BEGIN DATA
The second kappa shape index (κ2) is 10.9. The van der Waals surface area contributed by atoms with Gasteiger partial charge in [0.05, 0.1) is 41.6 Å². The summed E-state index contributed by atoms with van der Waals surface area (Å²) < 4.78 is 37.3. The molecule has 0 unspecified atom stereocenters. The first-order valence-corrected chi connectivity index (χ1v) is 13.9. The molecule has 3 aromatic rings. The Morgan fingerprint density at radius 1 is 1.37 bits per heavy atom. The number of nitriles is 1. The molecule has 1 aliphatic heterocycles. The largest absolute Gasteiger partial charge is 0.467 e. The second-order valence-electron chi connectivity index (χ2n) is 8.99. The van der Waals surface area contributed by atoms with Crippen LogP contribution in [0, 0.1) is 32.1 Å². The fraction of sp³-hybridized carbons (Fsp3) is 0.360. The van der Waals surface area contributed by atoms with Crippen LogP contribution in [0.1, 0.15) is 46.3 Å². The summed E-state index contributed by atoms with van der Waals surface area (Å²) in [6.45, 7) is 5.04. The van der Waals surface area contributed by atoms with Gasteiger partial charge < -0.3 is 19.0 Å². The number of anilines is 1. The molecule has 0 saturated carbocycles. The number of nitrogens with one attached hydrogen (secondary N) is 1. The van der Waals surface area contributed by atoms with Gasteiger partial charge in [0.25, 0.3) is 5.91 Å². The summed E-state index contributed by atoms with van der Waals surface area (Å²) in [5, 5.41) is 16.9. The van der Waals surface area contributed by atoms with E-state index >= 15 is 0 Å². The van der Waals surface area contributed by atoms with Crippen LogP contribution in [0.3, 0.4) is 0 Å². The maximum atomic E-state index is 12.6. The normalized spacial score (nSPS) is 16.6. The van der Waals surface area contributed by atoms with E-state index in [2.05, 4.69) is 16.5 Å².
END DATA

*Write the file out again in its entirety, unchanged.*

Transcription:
The second kappa shape index (κ2) is 10.9. The van der Waals surface area contributed by atoms with Gasteiger partial charge in [0.05, 0.1) is 41.6 Å². The summed E-state index contributed by atoms with van der Waals surface area (Å²) < 4.78 is 37.3. The molecule has 0 unspecified atom stereocenters. The first-order valence-corrected chi connectivity index (χ1v) is 13.9. The molecule has 3 aromatic rings. The Morgan fingerprint density at radius 1 is 1.37 bits per heavy atom. The number of nitriles is 1. The molecule has 1 aliphatic heterocycles. The largest absolute Gasteiger partial charge is 0.467 e. The second-order valence-electron chi connectivity index (χ2n) is 8.99. The van der Waals surface area contributed by atoms with Crippen LogP contribution in [0, 0.1) is 32.1 Å². The fraction of sp³-hybridized carbons (Fsp3) is 0.360. The van der Waals surface area contributed by atoms with Crippen LogP contribution in [0.1, 0.15) is 46.3 Å². The summed E-state index contributed by atoms with van der Waals surface area (Å²) in [6.45, 7) is 5.04. The van der Waals surface area contributed by atoms with Gasteiger partial charge < -0.3 is 19.0 Å². The number of anilines is 1. The molecule has 0 saturated carbocycles. The number of nitrogens with one attached hydrogen (secondary N) is 1. The van der Waals surface area contributed by atoms with Gasteiger partial charge in [0.25, 0.3) is 5.91 Å². The summed E-state index contributed by atoms with van der Waals surface area (Å²) in [5, 5.41) is 16.9. The van der Waals surface area contributed by atoms with E-state index >= 15 is 0 Å². The van der Waals surface area contributed by atoms with Crippen LogP contribution in [0.3, 0.4) is 0 Å². The maximum atomic E-state index is 12.6. The normalized spacial score (nSPS) is 16.6. The van der Waals surface area contributed by atoms with E-state index in [2.05, 4.69) is 16.5 Å².